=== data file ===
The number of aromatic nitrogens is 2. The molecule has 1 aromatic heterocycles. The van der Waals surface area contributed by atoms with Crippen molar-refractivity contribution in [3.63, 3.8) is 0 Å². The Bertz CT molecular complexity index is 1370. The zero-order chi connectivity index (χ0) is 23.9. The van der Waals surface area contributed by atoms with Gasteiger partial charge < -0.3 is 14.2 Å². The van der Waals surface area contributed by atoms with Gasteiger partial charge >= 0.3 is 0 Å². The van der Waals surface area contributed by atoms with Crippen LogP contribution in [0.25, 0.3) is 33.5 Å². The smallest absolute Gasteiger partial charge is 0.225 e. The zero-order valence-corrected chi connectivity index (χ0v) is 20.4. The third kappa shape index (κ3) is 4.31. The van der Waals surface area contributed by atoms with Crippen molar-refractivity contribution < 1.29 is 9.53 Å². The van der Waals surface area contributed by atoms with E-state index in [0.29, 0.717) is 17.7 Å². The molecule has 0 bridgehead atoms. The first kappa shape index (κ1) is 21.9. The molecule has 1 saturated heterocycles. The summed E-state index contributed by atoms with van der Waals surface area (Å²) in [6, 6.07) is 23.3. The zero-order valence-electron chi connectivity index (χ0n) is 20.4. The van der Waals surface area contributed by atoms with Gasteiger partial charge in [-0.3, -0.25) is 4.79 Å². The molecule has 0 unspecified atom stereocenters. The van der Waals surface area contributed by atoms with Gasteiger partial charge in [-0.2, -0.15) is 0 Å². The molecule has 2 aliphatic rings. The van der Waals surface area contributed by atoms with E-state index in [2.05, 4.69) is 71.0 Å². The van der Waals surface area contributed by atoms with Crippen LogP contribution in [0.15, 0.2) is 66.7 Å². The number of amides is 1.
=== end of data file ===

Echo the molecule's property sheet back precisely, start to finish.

The number of aromatic nitrogens is 2. The molecule has 1 aromatic heterocycles. The van der Waals surface area contributed by atoms with Crippen molar-refractivity contribution in [3.63, 3.8) is 0 Å². The Bertz CT molecular complexity index is 1370. The zero-order chi connectivity index (χ0) is 23.9. The van der Waals surface area contributed by atoms with Gasteiger partial charge < -0.3 is 14.2 Å². The van der Waals surface area contributed by atoms with Gasteiger partial charge >= 0.3 is 0 Å². The van der Waals surface area contributed by atoms with Crippen LogP contribution in [0.25, 0.3) is 33.5 Å². The smallest absolute Gasteiger partial charge is 0.225 e. The zero-order valence-corrected chi connectivity index (χ0v) is 20.4. The third kappa shape index (κ3) is 4.31. The van der Waals surface area contributed by atoms with Crippen molar-refractivity contribution < 1.29 is 9.53 Å². The van der Waals surface area contributed by atoms with E-state index in [0.29, 0.717) is 17.7 Å². The molecule has 0 bridgehead atoms. The first kappa shape index (κ1) is 21.9. The molecule has 1 saturated heterocycles. The summed E-state index contributed by atoms with van der Waals surface area (Å²) in [6, 6.07) is 23.3. The zero-order valence-electron chi connectivity index (χ0n) is 20.4. The van der Waals surface area contributed by atoms with Gasteiger partial charge in [-0.3, -0.25) is 4.79 Å². The molecule has 0 unspecified atom stereocenters. The van der Waals surface area contributed by atoms with Gasteiger partial charge in [-0.2, -0.15) is 0 Å². The molecule has 2 aliphatic rings. The van der Waals surface area contributed by atoms with E-state index in [2.05, 4.69) is 71.0 Å². The van der Waals surface area contributed by atoms with Crippen LogP contribution in [0.15, 0.2) is 66.7 Å². The number of amides is 1.